Whether you are purchasing a home for the first time or transitioning from one home to another, it’s crucial to perform a quality home inspection on the house you’re interested in. A home inspection can take place once the house is under contract and you are working with the seller toward a successful closing day.
During the home inspection, your inspector will evaluate the home’s condition from many different angles and look for troubling signs of damage or system malfunctions.
Some of the most common problems found during the home inspection include:
A major problem your inspector will look for is signs of water damage because water issues are highly troublesome and expensive to fix. If water damage is present, you will likely face dangerous mold growth, dry rot in the wood, and structural issues that require repairs or replacements.
Signs of water damage can include:
- Flaking or peeling paint on the walls
- Moisture stains on the walls or ceilings
- Mold growth
- Musty smells
- Warped drywall
Your inspector should keep their eyes out for indications of water damage, but it’s helpful to know what to look out for, as well, as you tour the home you are eyeing.
As you walk through the home, try the faucets in the kitchen and bathroom(s). Run the water in the shower(s). Flush the toilet(s). Doing so will give you a sense of the water pressure and drain conditions. It can even reveal the presence of leaks if you check the pipes beneath the sinks.
Plumbing issues can go undetected if you aren’t looking for them. While some problems are often small and easy to correct, others could lead to labor-intensive and costly projects. Even though your inspector will examine the plumbing system, check these parts of the system yourself for added assurance.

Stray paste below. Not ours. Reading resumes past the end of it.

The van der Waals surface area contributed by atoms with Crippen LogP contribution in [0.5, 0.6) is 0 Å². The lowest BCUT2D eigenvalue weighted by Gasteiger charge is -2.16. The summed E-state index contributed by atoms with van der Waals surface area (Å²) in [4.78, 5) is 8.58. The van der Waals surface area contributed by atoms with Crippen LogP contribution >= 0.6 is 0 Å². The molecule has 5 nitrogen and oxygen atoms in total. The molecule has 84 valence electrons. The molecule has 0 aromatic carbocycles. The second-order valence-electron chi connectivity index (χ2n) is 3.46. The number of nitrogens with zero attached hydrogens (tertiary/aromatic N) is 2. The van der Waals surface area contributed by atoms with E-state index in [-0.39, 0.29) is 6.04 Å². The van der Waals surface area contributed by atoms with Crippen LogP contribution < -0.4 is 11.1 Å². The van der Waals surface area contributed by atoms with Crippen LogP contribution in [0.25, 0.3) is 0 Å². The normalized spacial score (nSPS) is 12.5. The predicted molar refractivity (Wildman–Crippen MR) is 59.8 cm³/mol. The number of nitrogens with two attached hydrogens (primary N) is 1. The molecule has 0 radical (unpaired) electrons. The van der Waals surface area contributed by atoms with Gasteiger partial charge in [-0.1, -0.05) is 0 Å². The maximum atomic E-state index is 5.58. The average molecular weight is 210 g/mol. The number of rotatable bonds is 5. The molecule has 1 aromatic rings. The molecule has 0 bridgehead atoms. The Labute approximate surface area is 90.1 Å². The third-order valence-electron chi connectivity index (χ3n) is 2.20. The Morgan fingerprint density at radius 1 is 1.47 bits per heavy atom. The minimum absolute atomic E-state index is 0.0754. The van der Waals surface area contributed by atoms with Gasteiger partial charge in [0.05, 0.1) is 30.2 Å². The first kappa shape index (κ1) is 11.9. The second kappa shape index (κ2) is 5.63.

Poor wiring is a problem that could lead to severe and dangerous issues. Housefires are the most damaging result of faulty wiring, so check for indications of bad wiring in the home.
Signs of faulty or dangerous wiring include:
- Excessive use of extension cords
- Exposed wires
- Missing wire nuts
- Old-fashioned wiring techniques, like knob-and-tube wiring
- Uncovered electrical panels
Old or Worn Roof
Similar to plumbing issues, roof issues tend to go unnoticed during the home tour. However, your inspector will thoroughly examine the roof during the inspection process, looking for issues like:
- Inadequate flashing
- Outdated or aged materials
- Poor installation
- Too much wear and tear
- Warped or missing shingles
Roof problems will indicate the need for a replacement, which is not cheap. If the home is worth it overall, you may consider proceeding with the buying process. However, it’s sometimes best to walk away and consider other options should your inspector find roofing issues.